Identification Guides


Almost everyone has a piece of old glass that has been in the family for years, and every piece seems to have a glamorous history behind it. Most of the stories are more fable than fact. There were stories in our own family about six green glasses that had belonged to our grandfather. Each grandchild was given one of the priceless green glasses with the wonderful story of its rarity. We finally looked up the priceless glasses and learned the green pressed glass with its gold decorations was a pattern called “Four Petal.” It was made for the Atlantic and Pacific Tea Company about 1890 and given away free with the purchase of coffee. We still display Grandpa’s green glasses in a special place and fondly recall the fantastic stories of the “rare” green glass. Our heirloom is just another piece of glass that has now become old enough to be considered an antique, but too ordinary to be considered priceless.

The study of glass requires time and effort. Colored glass was not popular until after the Civil War. Of course, some colored glass was made earlier, and many eighteenth-century pieces were produced from aqua, amethyst, olive, or green glass; but glassmakers focused their efforts on making glass look like rock crystal—as clear as possible—until about 1860. After that time, many new types of colored glass were developed.

To identify glass, it helps to understand the basic methods of manufacture and a few of the technical terms. The basic materials that are used to make glass, such as sand and various alkalis, are measured and mixed together to form a batch. The batch is heated and the resulting molten glass is called metal (which can be very confusing). When the “metal” reaches the appropriate temperature, the glassworker gathers a blob of glass with a blowpipe. The blob, called a gather, is inflated by blowing through the blowpipe, then transferred to a pontil (also called a punty rod). After the item is shaped with paddles and tools, it is removed from the pontil. A rough spot, called a pontil mark, is often left on the bottom of the item where the pontil was attached.

There are many ways to shape glass. Ancient glass was shaped around a solid ceramic core or with a blowpipe. The earliest blown glass was free-blown, meaning that all of the shaping was done by hand. Since decoration was added by shaping with tools or by engraving, the finished item was a unique luxury item.

The next type of glassmaking was pattern-molding. German glassmakers used dip-molds to add a design to glass as early as 1400. American glassmakers were using the technique by the late 1700s. The glass was blown into a small cylindrical mold, sometimes hinged, with an interior pattern. When the glass was removed, heated again, and blown to the desired size, the impression of the mold remained on the glass. The finished piece had geometric swirls, ribs, or designs like diamonds or feathers. The swirls on the finished piece were smaller at the ends because the blowing process “stretched” the design at the center. Imagine a design drawn on a toy rubber balloon. As it is blown larger, it distorts in much the same way as the swirls of blown-molded glass. Because the items still required shaping, pattern-molded glassmaking was still expensive.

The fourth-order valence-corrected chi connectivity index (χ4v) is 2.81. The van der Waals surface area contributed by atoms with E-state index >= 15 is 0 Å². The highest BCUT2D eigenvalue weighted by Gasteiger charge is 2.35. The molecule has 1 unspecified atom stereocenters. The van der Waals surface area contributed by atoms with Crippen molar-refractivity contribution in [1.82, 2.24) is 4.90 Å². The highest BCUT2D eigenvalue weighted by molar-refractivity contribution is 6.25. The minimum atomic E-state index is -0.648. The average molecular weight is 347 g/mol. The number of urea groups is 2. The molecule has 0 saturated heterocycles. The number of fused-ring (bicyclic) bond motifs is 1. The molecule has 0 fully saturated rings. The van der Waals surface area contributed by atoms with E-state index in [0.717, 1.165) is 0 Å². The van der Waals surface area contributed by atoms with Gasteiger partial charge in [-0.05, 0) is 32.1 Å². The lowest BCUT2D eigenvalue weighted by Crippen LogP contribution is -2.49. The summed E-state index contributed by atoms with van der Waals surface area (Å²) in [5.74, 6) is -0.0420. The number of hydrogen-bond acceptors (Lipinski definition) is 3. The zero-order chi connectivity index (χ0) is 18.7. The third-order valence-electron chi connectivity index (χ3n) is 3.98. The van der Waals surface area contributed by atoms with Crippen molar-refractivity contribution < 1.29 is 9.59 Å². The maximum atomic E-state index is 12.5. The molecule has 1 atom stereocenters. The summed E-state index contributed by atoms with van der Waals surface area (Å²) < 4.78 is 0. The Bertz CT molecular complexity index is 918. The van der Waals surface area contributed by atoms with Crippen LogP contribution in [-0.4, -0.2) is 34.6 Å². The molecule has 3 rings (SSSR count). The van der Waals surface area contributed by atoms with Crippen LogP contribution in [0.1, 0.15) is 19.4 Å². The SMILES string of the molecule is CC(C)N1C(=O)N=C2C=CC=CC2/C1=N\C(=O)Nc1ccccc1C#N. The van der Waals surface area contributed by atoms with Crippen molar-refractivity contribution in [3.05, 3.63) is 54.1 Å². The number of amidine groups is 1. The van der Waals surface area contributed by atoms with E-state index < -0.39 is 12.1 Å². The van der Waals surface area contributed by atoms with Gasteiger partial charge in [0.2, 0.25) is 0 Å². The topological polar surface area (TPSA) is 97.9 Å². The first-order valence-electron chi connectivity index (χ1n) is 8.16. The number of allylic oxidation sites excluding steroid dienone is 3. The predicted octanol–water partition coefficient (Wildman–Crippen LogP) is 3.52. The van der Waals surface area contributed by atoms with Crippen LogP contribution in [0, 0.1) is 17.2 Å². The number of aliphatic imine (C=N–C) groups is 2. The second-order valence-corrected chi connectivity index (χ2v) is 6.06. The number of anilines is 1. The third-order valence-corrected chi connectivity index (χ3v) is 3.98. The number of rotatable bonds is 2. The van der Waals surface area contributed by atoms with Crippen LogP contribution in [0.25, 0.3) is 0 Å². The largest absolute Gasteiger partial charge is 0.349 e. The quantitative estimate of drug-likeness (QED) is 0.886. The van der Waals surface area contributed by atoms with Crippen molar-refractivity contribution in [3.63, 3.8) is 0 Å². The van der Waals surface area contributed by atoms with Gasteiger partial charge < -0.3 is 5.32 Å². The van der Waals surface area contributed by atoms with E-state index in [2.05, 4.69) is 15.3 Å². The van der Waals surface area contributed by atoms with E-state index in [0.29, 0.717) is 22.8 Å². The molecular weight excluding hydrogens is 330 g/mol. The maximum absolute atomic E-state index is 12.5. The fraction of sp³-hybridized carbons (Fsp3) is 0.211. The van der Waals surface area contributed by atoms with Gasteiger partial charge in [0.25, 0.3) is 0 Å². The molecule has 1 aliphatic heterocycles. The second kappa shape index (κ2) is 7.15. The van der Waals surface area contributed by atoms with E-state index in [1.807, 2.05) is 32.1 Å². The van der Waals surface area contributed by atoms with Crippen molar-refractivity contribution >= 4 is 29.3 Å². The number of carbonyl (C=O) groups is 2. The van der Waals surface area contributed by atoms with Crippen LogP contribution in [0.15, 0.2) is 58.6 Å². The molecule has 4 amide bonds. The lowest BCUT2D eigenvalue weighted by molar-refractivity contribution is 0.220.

The use of the three-piece mold between 1820 and 1880 increased the availability of glassware in the United States. Hot glass was blown into full-size molds with two to four hinged parts that shaped items from top to bottom. Very little offhand work was required to finish the piece. Three-piece mold-blown items can be recognized by the “seams” created by the edges of the mold parts.

The invention of the mechanical press in the mid 1820s meant glass could be made inexpensively. Instead of blowing hot glass into a shape, it was pressed into a mold with a weight. A pressed glass item takes on the design and shape of the mold. Many patented pressing processes were developed in the mid-nineteenth century. Pressed glass tableware is the easiest glassware to identify. Companies made dishes and accessories in their own patterns. Many of them are named in advertisements and catalogs.

  Photo: American Bottle Auctions  
Our family’s “famous” Delaware pattern emerald green tumbler has worn gold trim. It is was part of a set of six glasses and a water pitcher. This free-blown creamer with applied handle and foot is in the Twelve Diamond pattern. It has a pontil scarred base. It was probably made at a Midwestern glass house. (Photo: American Bottle Auctions) This cruet, probably made in England, was made in a three-piece mold. It has a pressed glass stopper. The cruet holds eight ounces of liquid. It was made between 1860 and 1890.